Ohio Lawmakers Are Now Considering Two Sports Betting Bills

Ohio Lawmakers Are Now Considering Two Sports Betting Bills
Photo by Baishampayan Ghos
Roughly a year and a half after the U.S. Supreme Court overturned a federal law against sports betting and ruled that the question should be left up to individual states, Ohio lawmakers are mulling two bills that would make betting on sporting events legal.

Now, the debate among lawmakers is about who will regulate the industry and exactly what kinds of betting will be legalized, among other details.

That debate is embodied in the two competing bills currently making their way through the statehouse. House Bill 194, introduced in April and co-sponsored by Cincinnati Democrat State Rep. Brigid Kelly and Westlake Republican State Rep. Dave Greenspan, would place control of sports betting under the Ohio Lottery Commission but would delegate any investigations into the industry to the Ohio Casino Commission.

Senate Bill 111, meanwhile, would give the casino commission full control.

HB194 would also earmark the proceeds of a 10-percent tax on sports betting for public education and efforts to fight gambling addiction.

Proponents of legalizing the industry argue that Ohio is missing out on that tax while other states take advantage. Last month, Indiana launched its sports betting program, becoming the 15th state in the nation to do so. Casino industry group the American Gaming Association estimates that currently-illegal sports betting generates as much as $5 billion a year in Ohio — part of a $150 billion industry nationwide.

The group representing universities in the state, the Inter-University Council of Ohio, has asked that collegiate sports be left out of the legalization, arguing that it could increase temptations for student-athletes to accept payment to sway the outcomes of some events and could lead to greater gambling problems on college campuses.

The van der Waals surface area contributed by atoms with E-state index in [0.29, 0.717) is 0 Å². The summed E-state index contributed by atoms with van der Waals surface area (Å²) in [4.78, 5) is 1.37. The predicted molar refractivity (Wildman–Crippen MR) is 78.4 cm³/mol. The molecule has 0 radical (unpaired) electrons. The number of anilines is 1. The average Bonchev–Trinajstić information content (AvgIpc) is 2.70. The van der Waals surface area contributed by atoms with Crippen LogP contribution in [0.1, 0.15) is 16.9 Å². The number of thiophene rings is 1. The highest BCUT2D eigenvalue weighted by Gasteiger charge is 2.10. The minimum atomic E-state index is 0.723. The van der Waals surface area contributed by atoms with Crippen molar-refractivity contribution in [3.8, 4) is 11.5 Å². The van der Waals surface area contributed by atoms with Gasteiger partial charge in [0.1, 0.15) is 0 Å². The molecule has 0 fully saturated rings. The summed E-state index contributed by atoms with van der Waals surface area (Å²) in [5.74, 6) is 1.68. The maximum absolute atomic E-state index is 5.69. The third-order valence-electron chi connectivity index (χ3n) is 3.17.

Previous amendments to the House's bill clarified that betting on primary and secondary school sporting events — i.e. high school and younger — would not be legalized.

There is still some debate about where gambling would be allowed under the House bill — past amendments narrowed it down to casinos, racinos and fraternal organizations, though the bowling industry has also argued for its inclusion in House committee meetings. Gambling via devices like smartphones could also be permitted in the future under the current version of the legislation.

Some opponents of legalizing gambling have told members of the Ohio House that they view the industry as "predatory" and "rigged" against consumers.

“There is a faulty assumption surrounding commercialized gambling and it has led to very bad outcomes for the American people,” Stop Predatory Gambling director Les Bernal told the House Finance Committee recently. “It is a false perception that gambling is just like any other business.”

But proponents of legalization say that gambling is already happening, and that the state should legalize it so it can better regulate it.

Despite objections from anti-gambling groups, Ohio Gov. Mike DeWine has indicated he supports legalizing sports betting.

But the issue could face challenging prospects in the Senate. Despite being introduced in March, the Senate bill won't get a committee hearing until Oct. 29. Senate President Larry Obhof has expressed concerns about expanding gambling in Ohio.

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